Tree Crab Species Discovered In India For The First Time

Meet India's first tree crab. Peter K. L. Ng et al/Oxford University Press on behalf of The Crustacean Society.

Crabs aren’t just good for awkwardly scuttling across beaches or the sea floor, many species are also quite fond of awkwardly scuttling up trees across the Americas, Africa, and parts of Asia. Now, it's finally been confirmed that India is home to a true tree-loving, tree-living crab, too.

This new species (and new genus) of tree crab, Kani maranjandu, was recently described in the Journal of Crustacean Biology. It was discovered in Kerala, among the forests of the Western Ghats in south India, making it the “first tree-climbing crab reported from India.” India does have species of crab that often live in and amongst trees, however, this is the first "true arboreal crab" as it only relies on water found within a tree trunk, while others rely on streams and pools.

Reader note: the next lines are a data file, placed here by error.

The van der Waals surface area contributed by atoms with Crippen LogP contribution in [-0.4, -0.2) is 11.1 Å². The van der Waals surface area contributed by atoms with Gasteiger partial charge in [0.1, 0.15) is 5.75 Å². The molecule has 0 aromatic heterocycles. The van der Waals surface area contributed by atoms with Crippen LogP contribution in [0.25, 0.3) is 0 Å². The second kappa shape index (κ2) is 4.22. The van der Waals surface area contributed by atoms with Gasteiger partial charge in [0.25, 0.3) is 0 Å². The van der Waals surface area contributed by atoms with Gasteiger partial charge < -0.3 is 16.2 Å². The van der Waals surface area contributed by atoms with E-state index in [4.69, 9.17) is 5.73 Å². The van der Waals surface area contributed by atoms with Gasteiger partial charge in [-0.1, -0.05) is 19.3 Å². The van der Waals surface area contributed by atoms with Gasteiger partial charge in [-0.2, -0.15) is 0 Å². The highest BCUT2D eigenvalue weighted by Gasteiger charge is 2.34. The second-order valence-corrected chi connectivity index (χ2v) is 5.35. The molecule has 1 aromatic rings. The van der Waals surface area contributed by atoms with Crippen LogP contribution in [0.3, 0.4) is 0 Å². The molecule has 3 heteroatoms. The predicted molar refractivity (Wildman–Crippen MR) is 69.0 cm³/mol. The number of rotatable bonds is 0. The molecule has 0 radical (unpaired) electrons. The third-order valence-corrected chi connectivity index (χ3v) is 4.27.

The freshwater crab lives in small bodies of water featured within the tree hollows, which can be anywhere from a few inches off the ground to 10 meters (33 feet) up a trunk. Its other distinguishing features are its near-black coloring and its spindly, spider-like legs.

The species is named Kani maranjandu after the Kani tribe in Kerala, who helped lead the researchers to make the discovery. The crabs are very shy, but Kani tribespeople told the researchers they can locate the crabs by looking at the debris and air bubbles pushed out from their tree holes.

The biodiversity of the Western Ghats is very well-established, the researchers say. However, the fact this crab has only just been discovered shows how little science knows about this important area.

"As water holding hollows in large trees are essential for the survival of this unique species, the discovery also stresses the need for conservation of large trees in the degraded forest ecosystems of the Western Ghats," Dr. Biju Kumar, one of the study authors, said in a statement.  "It also highlights how little we know about the actual biodiversity that resides in these forests and the efforts that must still be made to find and study the many undoubted new species that still live there."

A member of the Kani tribe shows their wisdom to the researcher. Peter K. L. Ng et al/Oxford University Press on behalf of The Crustacean Society.

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